Bad farrier work can certainly injure your horse’s hooves, and that’s why it’s important to only engage the services of a well-trained, qualified farrier who is certified by an accredited institution. Laminitis is a painful hoof disease that can cripple a horse. It is caused by a number of factors, but none of them are acute injury. For this reason, it is not possible for a farrier to cause laminitis.
In this article, we discuss laminitis, its causes and symptoms and provide sound advice on preventing laminitis in your horse. Read on to learn more.
What You'll Learn Today
What Is Laminitis?
The exterior of a horse’s hooves is composed of two layers. The outer layer (horn) is made of keratin and is insensitive. The inner, sensitive layer is called the laminae. This layer is responsible for supporting the hoof’s pedal bone and the weight of the horse.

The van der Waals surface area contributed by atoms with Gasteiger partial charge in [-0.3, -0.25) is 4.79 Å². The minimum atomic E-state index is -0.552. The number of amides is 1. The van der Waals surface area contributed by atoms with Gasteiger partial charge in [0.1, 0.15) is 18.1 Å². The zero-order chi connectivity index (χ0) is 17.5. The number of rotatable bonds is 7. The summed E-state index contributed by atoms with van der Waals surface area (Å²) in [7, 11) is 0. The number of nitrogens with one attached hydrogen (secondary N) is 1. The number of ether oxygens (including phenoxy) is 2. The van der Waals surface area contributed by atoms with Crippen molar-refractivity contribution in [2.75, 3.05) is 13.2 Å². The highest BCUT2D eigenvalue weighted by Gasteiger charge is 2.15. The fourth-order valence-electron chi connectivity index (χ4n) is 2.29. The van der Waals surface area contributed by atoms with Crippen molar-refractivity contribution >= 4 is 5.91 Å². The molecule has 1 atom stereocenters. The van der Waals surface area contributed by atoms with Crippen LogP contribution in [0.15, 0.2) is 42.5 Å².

In order to function properly, the laminae must be supplied with nutrient rich blood and oxygen. If it is deprived of good blood flow, it will begin to collapse and die. When this happens, the horse’s pedal bone will sink and rotate. In severe cases, it may even begin to protrude from the hoof’s sole.
What Does Laminitis Look Like?
Laminitis symptoms come on suddenly and are usually quite severe. Horses experiencing laminitis may refuse to walk or they may even lie down and be unwilling to get up. Horses with laminitis are obviously lame and especially avoid pivoting and walking on hard surfaces.